Working from home improves office diversity, JPMorgan CEO Dimon is wrong
JPMorgan CEO Dimon pushes return to office based on incorrect information about diversity
JPMorgan CEO Jamie Dimon recently claimed that returning to the office will help improve diversity. And if he’s right, that’s an important argument for office-centric work. After all, extensive research shows that improving diversity boosts both decision-making and financial performance.
Yet does office-centric work really improve diversity? Meta Platforms — the owner of Facebook and Instagram — decided to offer permanent, fully remote work options after COVID-19 hit.
If Dimon is right, this shift should have undermined Meta’s diversity. In fact, Meta found the opposite to be true. According to Meta Chief Diversity Officer Maxine Williams, the candidates who accepted job offers for remote positions were "substantially more likely" to come from underrepresented groups.
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The numbers bear out these claims. In 2019, so before the pandemic, Meta committed to a five-year goal of doubling the number of Black and Hispanic workers in the US.
Frankly speaking, large companies usually tend to make bold promises, but underperform in executing on these commitments. However, thanks to remote work, Meta’s 2022 Diversity Report shows that it attained and even outperformed its 2019 five-year goals for diversity two years ahead of its original plans.
Is Meta special in some way? Not at all.
A Future Forum survey of 10,000 knowledge workers — who can work fully remotely — found that 21% of all White knowledge workers wanted a return to full-time in-office work. What about Black ones? Only 3%!
Plenty of other surveys show similar findings. For example, the Society for Human Resource Management found that half of all Black office workers wanted to work from home permanently, while only 39% of white workers did so.
What explains this disparity? Well, unfortunately, Black professionals are still subject to discrimination and microaggressions in the office. They are less vulnerable to such issues when they work remotely.
Similar findings apply to other underprivileged groups. That includes not only ethnic and racial minorities or people with disabilities, but also women.
Since this data is widely available, why did Dimon make the false claim about returning to the office improving diversity? He might have fallen for belief bias, a mental blindspot that causes us to evaluate truth claims based on how much we want to believe them, rather than the data. Another problem might be the confirmation bias, our mind’s tendency to reject information that goes against our beliefs.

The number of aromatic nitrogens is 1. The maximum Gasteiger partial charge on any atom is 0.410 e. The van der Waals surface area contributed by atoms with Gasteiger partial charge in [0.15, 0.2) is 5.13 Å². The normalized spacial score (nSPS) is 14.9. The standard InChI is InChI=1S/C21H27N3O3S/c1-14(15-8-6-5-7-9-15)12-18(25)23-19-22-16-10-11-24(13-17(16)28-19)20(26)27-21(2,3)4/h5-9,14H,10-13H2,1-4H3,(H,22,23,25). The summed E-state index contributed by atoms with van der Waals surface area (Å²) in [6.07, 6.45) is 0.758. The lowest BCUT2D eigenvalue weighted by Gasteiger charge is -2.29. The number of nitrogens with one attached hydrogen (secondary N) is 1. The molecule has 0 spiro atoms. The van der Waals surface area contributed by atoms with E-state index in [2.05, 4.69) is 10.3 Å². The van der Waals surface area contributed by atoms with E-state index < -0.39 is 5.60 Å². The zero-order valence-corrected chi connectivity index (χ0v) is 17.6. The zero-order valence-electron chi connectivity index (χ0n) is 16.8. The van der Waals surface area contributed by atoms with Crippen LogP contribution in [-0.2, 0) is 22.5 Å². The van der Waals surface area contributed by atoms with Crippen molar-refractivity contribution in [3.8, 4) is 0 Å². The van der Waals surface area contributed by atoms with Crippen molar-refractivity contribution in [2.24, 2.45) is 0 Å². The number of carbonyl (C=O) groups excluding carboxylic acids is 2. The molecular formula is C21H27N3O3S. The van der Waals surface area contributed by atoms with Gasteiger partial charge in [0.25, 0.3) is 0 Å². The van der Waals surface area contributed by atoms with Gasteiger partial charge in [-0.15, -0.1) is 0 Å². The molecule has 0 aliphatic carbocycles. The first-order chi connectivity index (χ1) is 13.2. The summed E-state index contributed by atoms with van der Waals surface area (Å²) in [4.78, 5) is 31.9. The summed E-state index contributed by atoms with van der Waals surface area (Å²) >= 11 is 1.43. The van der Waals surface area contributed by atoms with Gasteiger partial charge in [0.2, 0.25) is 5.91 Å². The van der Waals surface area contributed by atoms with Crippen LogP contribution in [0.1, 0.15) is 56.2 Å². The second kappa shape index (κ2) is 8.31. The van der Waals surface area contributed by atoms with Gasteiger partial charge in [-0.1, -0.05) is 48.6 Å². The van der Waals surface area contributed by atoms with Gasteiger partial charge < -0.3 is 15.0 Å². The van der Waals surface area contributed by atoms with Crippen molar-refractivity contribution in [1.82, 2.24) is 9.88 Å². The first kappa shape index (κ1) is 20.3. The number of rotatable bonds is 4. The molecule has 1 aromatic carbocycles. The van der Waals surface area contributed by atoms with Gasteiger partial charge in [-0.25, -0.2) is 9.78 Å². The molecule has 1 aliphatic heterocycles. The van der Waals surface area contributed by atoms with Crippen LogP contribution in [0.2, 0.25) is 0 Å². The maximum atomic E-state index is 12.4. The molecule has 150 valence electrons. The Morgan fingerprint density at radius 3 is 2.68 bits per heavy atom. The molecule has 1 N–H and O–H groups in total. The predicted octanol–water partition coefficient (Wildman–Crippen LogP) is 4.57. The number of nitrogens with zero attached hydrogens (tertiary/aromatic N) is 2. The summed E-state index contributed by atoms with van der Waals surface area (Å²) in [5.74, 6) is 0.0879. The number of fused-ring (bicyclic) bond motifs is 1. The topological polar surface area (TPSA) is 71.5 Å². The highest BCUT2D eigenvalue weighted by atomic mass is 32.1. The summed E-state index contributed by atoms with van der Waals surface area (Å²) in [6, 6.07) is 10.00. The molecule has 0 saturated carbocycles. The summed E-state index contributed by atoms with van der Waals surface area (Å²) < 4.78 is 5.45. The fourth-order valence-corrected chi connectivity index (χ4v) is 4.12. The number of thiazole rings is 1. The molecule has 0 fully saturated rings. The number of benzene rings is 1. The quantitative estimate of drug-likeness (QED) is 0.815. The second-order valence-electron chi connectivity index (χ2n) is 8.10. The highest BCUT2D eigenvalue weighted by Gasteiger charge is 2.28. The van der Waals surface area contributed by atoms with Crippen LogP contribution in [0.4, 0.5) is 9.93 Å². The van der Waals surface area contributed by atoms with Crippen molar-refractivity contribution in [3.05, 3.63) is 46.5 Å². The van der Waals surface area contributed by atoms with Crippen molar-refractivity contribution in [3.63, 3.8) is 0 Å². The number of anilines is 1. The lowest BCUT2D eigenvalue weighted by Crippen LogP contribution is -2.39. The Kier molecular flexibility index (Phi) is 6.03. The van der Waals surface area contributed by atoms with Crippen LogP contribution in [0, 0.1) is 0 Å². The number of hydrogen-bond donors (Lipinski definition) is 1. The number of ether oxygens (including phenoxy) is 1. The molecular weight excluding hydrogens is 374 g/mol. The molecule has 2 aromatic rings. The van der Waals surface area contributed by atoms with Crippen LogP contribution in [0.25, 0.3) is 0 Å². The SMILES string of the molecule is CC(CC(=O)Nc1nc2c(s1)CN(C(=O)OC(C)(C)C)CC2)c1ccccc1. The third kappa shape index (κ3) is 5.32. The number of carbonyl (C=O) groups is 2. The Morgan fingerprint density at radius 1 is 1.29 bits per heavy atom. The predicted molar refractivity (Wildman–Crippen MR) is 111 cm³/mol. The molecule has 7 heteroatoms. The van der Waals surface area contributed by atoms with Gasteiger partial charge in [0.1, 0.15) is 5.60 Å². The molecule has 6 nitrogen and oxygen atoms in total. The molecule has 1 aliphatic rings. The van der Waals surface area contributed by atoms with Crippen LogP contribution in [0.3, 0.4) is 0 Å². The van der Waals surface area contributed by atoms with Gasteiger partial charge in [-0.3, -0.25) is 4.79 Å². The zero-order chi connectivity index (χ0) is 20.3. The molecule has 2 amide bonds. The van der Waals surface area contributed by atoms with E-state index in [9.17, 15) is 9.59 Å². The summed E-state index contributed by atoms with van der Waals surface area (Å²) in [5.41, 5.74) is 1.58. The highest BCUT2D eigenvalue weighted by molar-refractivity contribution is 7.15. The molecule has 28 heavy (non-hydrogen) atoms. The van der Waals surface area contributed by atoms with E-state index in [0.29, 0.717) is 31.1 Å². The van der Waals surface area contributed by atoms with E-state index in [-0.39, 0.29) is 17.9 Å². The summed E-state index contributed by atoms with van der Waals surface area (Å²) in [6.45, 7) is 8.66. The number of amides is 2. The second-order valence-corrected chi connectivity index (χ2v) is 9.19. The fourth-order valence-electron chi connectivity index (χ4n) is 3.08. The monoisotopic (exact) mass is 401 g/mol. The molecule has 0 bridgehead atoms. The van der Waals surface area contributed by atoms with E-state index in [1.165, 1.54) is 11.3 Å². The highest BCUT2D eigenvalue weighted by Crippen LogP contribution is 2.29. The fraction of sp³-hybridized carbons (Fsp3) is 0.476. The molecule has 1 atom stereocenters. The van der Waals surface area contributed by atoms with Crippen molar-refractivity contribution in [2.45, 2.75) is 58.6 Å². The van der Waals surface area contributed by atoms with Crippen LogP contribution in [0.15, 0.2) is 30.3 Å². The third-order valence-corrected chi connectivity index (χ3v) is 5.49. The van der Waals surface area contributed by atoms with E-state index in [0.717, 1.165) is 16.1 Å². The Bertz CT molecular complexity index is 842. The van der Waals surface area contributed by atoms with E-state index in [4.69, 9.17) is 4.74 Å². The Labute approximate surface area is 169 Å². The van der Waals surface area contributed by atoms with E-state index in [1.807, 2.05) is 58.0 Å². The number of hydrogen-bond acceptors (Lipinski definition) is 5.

While Dimon is absolutely wrong about diversity and remote work, that doesn’t mean it’s a panacea for underprivileged groups. Research shows minorities deal with bullying on video calls and harassment via chat and email, as well as other online settings. Another problem: surveys demonstrate that men frequently interrupt or ignore women in virtual meetings, even more so than at in-person ones.
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How do you address such problems? Companies need to train staff — and especially managers — to conduct remote and hybrid meetings in a way that’s sensitive to diversity concerns.
For example, when bullying and interruptions happen in virtual meetings, managers need to learn how to address it in the moment. Similarly, managers also need to check with underrepresented staff about bullying in private team communications. In both cases, the manager needs to be trained to notice any patterns, talk to those who systematically offend, explain why it’s inappropriate, and request that they change their behaviors.
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By following this path, and adopting best practices for diversity in hybrid and remote work, organizations will avoid Dimon’s failure to look at the data and patently false statements. Instead, like Meta, they will outperform their diversity goals and reap the financial and decision-making benefits of doing so.